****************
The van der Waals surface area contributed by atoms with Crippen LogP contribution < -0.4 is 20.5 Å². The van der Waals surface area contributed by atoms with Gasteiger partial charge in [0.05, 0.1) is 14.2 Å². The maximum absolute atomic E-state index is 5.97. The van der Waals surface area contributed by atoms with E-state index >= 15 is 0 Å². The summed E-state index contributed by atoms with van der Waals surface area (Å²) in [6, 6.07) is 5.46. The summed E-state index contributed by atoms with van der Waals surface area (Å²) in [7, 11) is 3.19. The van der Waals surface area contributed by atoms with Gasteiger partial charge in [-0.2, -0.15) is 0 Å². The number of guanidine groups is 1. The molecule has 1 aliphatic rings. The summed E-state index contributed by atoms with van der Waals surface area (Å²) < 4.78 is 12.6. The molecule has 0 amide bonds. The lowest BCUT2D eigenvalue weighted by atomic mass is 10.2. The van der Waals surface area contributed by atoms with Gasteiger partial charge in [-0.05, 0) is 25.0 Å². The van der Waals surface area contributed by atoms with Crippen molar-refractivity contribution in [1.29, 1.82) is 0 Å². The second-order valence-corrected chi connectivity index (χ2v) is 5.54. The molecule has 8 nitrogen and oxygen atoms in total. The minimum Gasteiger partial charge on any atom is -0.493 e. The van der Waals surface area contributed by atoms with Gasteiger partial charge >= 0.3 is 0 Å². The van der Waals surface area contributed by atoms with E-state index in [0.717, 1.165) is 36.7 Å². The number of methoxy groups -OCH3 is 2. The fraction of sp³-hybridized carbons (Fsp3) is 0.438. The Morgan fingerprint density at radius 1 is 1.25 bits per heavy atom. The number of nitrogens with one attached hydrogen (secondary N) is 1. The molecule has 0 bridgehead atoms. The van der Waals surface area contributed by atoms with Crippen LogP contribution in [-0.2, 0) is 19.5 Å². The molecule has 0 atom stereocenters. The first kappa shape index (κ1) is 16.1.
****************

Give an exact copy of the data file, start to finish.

The van der Waals surface area contributed by atoms with Crippen LogP contribution < -0.4 is 20.5 Å². The van der Waals surface area contributed by atoms with Gasteiger partial charge in [0.05, 0.1) is 14.2 Å². The maximum absolute atomic E-state index is 5.97. The van der Waals surface area contributed by atoms with E-state index >= 15 is 0 Å². The summed E-state index contributed by atoms with van der Waals surface area (Å²) in [6, 6.07) is 5.46. The summed E-state index contributed by atoms with van der Waals surface area (Å²) in [7, 11) is 3.19. The van der Waals surface area contributed by atoms with Gasteiger partial charge in [-0.2, -0.15) is 0 Å². The number of guanidine groups is 1. The molecule has 1 aliphatic rings. The summed E-state index contributed by atoms with van der Waals surface area (Å²) < 4.78 is 12.6. The molecule has 0 amide bonds. The lowest BCUT2D eigenvalue weighted by atomic mass is 10.2. The van der Waals surface area contributed by atoms with Gasteiger partial charge in [-0.05, 0) is 25.0 Å². The van der Waals surface area contributed by atoms with Crippen molar-refractivity contribution in [1.29, 1.82) is 0 Å². The second-order valence-corrected chi connectivity index (χ2v) is 5.54. The molecule has 8 nitrogen and oxygen atoms in total. The minimum Gasteiger partial charge on any atom is -0.493 e. The van der Waals surface area contributed by atoms with Gasteiger partial charge >= 0.3 is 0 Å². The van der Waals surface area contributed by atoms with E-state index in [0.717, 1.165) is 36.7 Å². The number of methoxy groups -OCH3 is 2. The fraction of sp³-hybridized carbons (Fsp3) is 0.438. The Morgan fingerprint density at radius 1 is 1.25 bits per heavy atom. The number of nitrogens with one attached hydrogen (secondary N) is 1. The molecule has 0 bridgehead atoms. The van der Waals surface area contributed by atoms with Crippen LogP contribution in [-0.2, 0) is 19.5 Å². The molecule has 0 atom stereocenters. The first kappa shape index (κ1) is 16.1.